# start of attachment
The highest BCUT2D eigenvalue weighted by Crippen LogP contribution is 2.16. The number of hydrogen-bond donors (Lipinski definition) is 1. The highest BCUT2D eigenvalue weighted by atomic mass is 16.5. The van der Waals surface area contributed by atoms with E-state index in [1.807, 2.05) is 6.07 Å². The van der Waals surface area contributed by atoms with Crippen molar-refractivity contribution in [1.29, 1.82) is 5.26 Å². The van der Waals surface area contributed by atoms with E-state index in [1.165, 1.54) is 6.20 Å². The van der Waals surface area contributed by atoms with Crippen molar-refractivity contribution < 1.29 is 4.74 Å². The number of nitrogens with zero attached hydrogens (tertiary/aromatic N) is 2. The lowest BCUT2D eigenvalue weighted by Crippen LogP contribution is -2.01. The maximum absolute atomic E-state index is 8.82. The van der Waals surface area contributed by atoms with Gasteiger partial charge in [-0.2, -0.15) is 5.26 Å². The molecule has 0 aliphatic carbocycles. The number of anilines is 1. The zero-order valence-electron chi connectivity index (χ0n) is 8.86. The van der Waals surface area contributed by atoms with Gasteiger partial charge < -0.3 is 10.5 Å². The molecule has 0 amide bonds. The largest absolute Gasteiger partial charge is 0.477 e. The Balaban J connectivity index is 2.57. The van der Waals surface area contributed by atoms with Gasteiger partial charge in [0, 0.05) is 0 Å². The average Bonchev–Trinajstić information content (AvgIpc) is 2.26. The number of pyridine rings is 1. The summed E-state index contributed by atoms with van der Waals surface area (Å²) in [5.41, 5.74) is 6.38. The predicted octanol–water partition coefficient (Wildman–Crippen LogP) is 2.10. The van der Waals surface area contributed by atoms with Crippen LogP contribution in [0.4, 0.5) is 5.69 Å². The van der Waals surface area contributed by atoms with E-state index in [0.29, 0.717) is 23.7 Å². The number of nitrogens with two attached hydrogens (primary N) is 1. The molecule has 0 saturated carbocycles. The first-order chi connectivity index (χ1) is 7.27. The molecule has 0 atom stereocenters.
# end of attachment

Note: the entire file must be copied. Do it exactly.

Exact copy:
The highest BCUT2D eigenvalue weighted by Crippen LogP contribution is 2.16. The number of hydrogen-bond donors (Lipinski definition) is 1. The highest BCUT2D eigenvalue weighted by atomic mass is 16.5. The van der Waals surface area contributed by atoms with E-state index in [1.807, 2.05) is 6.07 Å². The van der Waals surface area contributed by atoms with Crippen molar-refractivity contribution in [1.29, 1.82) is 5.26 Å². The van der Waals surface area contributed by atoms with E-state index in [1.165, 1.54) is 6.20 Å². The van der Waals surface area contributed by atoms with Crippen molar-refractivity contribution < 1.29 is 4.74 Å². The number of nitrogens with zero attached hydrogens (tertiary/aromatic N) is 2. The lowest BCUT2D eigenvalue weighted by Crippen LogP contribution is -2.01. The maximum absolute atomic E-state index is 8.82. The van der Waals surface area contributed by atoms with Gasteiger partial charge in [-0.2, -0.15) is 5.26 Å². The molecule has 0 aliphatic carbocycles. The number of anilines is 1. The zero-order valence-electron chi connectivity index (χ0n) is 8.86. The van der Waals surface area contributed by atoms with Gasteiger partial charge < -0.3 is 10.5 Å². The molecule has 0 amide bonds. The largest absolute Gasteiger partial charge is 0.477 e. The Balaban J connectivity index is 2.57. The van der Waals surface area contributed by atoms with Gasteiger partial charge in [0, 0.05) is 0 Å². The average Bonchev–Trinajstić information content (AvgIpc) is 2.26. The number of pyridine rings is 1. The summed E-state index contributed by atoms with van der Waals surface area (Å²) in [5.41, 5.74) is 6.38. The predicted octanol–water partition coefficient (Wildman–Crippen LogP) is 2.10. The van der Waals surface area contributed by atoms with Crippen LogP contribution in [0.4, 0.5) is 5.69 Å². The van der Waals surface area contributed by atoms with E-state index in [0.29, 0.717) is 23.7 Å². The number of nitrogens with two attached hydrogens (primary N) is 1. The molecule has 0 saturated carbocycles. The first-order chi connectivity index (χ1) is 7.27. The molecule has 0 atom stereocenters.